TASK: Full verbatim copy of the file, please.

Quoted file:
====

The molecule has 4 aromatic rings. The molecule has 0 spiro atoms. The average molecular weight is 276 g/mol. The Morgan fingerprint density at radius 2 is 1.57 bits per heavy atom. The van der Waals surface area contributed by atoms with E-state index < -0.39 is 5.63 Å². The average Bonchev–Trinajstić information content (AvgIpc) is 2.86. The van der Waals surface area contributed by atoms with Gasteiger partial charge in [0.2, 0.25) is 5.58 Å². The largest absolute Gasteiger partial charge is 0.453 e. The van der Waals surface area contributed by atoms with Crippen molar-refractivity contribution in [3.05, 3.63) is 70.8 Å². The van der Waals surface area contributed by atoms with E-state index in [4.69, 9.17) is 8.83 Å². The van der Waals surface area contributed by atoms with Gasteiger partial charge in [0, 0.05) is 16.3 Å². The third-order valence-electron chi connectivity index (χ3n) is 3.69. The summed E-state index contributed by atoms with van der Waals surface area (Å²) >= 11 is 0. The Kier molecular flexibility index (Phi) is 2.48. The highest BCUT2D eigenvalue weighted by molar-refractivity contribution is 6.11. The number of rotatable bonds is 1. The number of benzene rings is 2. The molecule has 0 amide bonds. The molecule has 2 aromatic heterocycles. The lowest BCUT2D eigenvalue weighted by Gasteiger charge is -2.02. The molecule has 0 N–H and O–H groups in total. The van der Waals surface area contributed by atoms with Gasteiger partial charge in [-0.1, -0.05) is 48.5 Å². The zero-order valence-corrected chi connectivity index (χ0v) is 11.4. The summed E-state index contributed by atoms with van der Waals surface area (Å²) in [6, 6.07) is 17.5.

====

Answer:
The molecule has 4 aromatic rings. The molecule has 0 spiro atoms. The average molecular weight is 276 g/mol. The Morgan fingerprint density at radius 2 is 1.57 bits per heavy atom. The van der Waals surface area contributed by atoms with E-state index < -0.39 is 5.63 Å². The average Bonchev–Trinajstić information content (AvgIpc) is 2.86. The van der Waals surface area contributed by atoms with Gasteiger partial charge in [0.2, 0.25) is 5.58 Å². The largest absolute Gasteiger partial charge is 0.453 e. The van der Waals surface area contributed by atoms with Crippen molar-refractivity contribution in [3.05, 3.63) is 70.8 Å². The van der Waals surface area contributed by atoms with E-state index in [4.69, 9.17) is 8.83 Å². The van der Waals surface area contributed by atoms with Gasteiger partial charge in [0, 0.05) is 16.3 Å². The third-order valence-electron chi connectivity index (χ3n) is 3.69. The summed E-state index contributed by atoms with van der Waals surface area (Å²) >= 11 is 0. The Kier molecular flexibility index (Phi) is 2.48. The highest BCUT2D eigenvalue weighted by molar-refractivity contribution is 6.11. The number of rotatable bonds is 1. The number of benzene rings is 2. The molecule has 0 amide bonds. The molecule has 2 aromatic heterocycles. The lowest BCUT2D eigenvalue weighted by Gasteiger charge is -2.02. The molecule has 0 N–H and O–H groups in total. The van der Waals surface area contributed by atoms with Gasteiger partial charge in [-0.1, -0.05) is 48.5 Å². The zero-order valence-corrected chi connectivity index (χ0v) is 11.4. The summed E-state index contributed by atoms with van der Waals surface area (Å²) in [6, 6.07) is 17.5.